10. The real issue here is this guy Riveron. Take a look at his “body of work” and you will see the worst ref/crew in the NFL. Every game of his I watch has the worst examples of refs dictating the outcome of games in the league. They need to address this guy.

  11. Please Mike, hold Mr. Pereira accountable by having him reference the exact rule (or rules) that supports his statements.
    I am surprised that the media never asks for one.
    So far, this year’s rulings are not supported by any rules in the NFL official rulebook.

  12. “The Mike Sims-Walker no-catch catch”
    When are they going to review the Tom Brady no-roughing roughing calls?

  13. I liked the 3rd step translation of the official.. if the NFL is trying to reduce confusion.. it makes no sense that a receiver who has full possession in the endzone that gets tackled and releases the ball is subject to one set of rules .. but a RB who fumbles 1 inch over the endzone is a different outcome.. either make them all finish the play or all be a TD…

  14. The NFL is looking pretty foolish on this issue. There is absolutely no consistency in these calls.
    Peiria will dodge the issue on NFLN in his dorky and evasive manner and Eisen won’t push him but HE SHOULD!

  15. This is a question of common sense. If you have two feet in the endzone with possession of the ball at any point, it is a touchdown, no matter what happens after. You dont need to maintain possession after hitting the ground. Refs continually interpret this the way the want. Thats why you can reach out and pull the ball back, all the ball needs to do is be in the endzone for a split second with possession (and two feet on the ground).

  16. I wonder if they’ll explain why the refs didn’t blow the play dead on Stefan Logan’s fumbled kickoff return? His forward progress had been stopped for a good three or four seconds, and there were so many Chargers on him that he couldn’t go down if he wanted to. They quick-whistled Roethlisberger down as in the grasp earlier in the game- why not give Logan the same treatment?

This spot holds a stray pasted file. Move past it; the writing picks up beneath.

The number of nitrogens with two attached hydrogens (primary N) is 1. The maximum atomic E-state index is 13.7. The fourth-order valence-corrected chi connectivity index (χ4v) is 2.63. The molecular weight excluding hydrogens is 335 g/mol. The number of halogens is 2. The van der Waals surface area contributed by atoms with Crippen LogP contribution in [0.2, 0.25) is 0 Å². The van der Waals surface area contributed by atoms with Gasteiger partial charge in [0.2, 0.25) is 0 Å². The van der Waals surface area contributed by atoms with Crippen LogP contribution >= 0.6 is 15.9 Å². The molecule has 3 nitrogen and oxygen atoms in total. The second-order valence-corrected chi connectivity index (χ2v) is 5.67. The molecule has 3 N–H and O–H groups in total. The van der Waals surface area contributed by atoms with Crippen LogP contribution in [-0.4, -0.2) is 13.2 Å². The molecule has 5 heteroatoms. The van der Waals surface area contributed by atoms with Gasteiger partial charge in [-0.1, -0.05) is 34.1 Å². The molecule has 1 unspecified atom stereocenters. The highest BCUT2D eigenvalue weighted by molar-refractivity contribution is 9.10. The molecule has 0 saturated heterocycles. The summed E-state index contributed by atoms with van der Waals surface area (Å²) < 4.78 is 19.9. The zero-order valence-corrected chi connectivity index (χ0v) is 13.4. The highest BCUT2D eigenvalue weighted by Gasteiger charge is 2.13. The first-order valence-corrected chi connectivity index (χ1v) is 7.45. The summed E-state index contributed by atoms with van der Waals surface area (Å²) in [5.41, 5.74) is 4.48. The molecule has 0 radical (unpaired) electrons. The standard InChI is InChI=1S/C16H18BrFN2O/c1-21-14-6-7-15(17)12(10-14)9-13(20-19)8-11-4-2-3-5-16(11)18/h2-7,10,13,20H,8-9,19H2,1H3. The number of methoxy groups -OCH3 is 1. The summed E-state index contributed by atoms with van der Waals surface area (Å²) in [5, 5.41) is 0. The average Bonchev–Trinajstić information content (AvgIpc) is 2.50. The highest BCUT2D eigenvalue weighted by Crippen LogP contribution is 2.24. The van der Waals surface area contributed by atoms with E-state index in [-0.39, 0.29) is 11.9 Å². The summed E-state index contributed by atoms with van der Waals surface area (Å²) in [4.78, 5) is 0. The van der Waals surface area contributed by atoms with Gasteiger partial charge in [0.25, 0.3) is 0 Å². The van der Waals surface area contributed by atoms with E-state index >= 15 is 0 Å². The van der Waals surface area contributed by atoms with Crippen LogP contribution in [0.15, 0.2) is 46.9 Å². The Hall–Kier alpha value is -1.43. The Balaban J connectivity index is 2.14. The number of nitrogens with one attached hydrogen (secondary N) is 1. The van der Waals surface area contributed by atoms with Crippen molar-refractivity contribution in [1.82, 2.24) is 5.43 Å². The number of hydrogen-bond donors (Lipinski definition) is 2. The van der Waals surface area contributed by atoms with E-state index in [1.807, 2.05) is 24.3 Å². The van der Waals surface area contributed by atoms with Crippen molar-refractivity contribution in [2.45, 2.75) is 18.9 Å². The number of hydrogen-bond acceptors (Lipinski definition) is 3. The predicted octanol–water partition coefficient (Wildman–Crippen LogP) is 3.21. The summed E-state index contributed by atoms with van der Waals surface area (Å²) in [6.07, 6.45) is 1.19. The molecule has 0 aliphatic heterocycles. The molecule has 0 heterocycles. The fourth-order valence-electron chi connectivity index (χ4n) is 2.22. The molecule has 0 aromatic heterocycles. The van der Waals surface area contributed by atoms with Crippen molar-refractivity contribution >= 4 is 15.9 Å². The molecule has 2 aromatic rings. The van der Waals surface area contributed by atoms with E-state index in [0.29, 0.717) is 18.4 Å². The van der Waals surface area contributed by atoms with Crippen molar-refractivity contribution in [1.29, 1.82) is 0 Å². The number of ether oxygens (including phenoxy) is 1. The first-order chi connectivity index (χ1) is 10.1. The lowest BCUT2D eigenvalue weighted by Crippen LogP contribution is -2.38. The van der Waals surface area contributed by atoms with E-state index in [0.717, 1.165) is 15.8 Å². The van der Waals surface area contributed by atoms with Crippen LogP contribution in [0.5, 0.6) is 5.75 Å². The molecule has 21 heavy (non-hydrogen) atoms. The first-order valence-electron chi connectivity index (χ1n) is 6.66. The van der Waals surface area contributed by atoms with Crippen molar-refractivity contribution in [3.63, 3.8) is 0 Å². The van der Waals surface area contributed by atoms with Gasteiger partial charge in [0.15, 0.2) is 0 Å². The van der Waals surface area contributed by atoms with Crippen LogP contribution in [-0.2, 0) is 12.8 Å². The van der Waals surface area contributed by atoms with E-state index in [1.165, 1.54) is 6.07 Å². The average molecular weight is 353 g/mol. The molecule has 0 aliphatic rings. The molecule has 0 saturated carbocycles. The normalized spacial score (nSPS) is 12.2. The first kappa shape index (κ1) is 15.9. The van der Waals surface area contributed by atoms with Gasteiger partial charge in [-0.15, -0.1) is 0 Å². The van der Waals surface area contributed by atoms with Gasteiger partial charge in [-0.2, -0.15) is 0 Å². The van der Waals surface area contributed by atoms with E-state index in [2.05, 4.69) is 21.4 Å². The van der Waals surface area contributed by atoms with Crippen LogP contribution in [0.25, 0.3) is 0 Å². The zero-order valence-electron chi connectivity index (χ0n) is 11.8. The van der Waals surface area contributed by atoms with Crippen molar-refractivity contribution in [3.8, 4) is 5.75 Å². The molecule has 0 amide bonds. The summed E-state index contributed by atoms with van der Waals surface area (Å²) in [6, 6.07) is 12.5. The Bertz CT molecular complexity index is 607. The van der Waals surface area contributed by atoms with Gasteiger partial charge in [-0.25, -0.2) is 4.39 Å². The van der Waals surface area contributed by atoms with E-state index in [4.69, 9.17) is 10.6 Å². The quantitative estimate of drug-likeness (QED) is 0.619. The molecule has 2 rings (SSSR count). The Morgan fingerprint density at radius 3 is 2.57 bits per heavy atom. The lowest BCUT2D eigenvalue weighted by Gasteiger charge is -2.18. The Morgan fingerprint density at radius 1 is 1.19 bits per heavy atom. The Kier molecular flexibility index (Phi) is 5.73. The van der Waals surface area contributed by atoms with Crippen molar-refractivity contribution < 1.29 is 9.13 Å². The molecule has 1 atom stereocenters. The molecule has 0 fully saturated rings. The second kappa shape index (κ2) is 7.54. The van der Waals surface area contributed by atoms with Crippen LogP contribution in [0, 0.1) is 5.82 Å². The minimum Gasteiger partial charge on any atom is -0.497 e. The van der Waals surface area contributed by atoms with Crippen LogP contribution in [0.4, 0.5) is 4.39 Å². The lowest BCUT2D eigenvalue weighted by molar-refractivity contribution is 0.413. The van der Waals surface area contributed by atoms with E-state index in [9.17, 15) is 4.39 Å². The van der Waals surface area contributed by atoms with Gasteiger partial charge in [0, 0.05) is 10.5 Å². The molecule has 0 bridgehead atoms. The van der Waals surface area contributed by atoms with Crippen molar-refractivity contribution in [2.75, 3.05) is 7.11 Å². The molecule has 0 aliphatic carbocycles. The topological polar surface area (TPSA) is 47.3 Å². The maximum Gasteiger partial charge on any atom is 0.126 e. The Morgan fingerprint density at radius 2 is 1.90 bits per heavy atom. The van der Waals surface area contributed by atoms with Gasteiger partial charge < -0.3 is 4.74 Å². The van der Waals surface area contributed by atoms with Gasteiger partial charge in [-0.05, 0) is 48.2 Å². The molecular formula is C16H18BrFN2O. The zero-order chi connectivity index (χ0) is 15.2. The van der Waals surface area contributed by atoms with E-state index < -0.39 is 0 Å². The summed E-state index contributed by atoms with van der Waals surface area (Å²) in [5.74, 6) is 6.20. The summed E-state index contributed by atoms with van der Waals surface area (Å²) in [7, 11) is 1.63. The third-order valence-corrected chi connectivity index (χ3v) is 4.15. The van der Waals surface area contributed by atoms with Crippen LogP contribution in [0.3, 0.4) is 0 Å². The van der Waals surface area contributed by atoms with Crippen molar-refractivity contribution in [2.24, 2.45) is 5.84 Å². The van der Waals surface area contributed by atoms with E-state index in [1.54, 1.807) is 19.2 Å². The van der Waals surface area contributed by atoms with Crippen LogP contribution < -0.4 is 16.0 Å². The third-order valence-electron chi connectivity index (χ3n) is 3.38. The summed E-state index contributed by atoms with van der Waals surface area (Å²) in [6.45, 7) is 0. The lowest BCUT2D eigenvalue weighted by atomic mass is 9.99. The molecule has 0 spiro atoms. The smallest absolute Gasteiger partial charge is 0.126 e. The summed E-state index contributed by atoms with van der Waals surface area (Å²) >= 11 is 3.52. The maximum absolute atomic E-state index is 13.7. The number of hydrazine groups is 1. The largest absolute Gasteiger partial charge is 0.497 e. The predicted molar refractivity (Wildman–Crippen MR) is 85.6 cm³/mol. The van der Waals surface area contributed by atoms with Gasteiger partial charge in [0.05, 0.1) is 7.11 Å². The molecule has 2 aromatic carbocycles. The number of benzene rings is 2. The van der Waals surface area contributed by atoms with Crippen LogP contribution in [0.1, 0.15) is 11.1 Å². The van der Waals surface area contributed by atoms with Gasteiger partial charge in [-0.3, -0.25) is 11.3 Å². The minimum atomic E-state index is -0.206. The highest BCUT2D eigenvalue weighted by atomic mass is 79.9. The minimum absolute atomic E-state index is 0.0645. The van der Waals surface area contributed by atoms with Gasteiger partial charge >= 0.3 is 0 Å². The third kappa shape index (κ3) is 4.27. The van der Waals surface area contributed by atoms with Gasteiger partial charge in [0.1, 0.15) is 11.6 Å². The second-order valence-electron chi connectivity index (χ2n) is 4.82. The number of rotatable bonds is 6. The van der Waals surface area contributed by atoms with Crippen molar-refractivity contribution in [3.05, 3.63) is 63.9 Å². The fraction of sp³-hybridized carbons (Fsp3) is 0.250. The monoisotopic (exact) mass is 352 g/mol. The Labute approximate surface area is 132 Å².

The answer- Jeff Triplette is a crappy ref.

  17. It’s amazing the contortions people (and Pereira in particular) will go to in order to convince themselves that the NFL is always right.
    If Sims-Walker made a catch and was down in the end zone, then Louis Murphy did, too. Heck, Murphy got both feet and a butt cheek down.
    But this is NOT the only thing that jerk Pereira needs to address. He also needs to address the monumentally stupid replay review of YET ANOTHER Louis Murphy catch that was taken away. It was very clear that Murphy dragged his foot to get both feet in bounds on a third-and-long reception that would have resulted in a first down. But nooooooo, the ref said. You wear silver and black, so therefore it’s not a catch.

  18. Vic Ketchman’s response from http://www.jaguars.com: Vic: It’s just officialspeak for having caught the ball, gotten both feet down in bounds and having taken a step. I knew as soon as I saw Mike’s catch on replay that it was going to be reversed to a touchdown. He demonstrated possession, got two feet down and with the step he took he made what’s called a football move. At that point, it was a touchdown. He didn’t have to control the ball to the ground. The football move he made ended the play. That’s why “three feet down” was so important in explaining the reversal.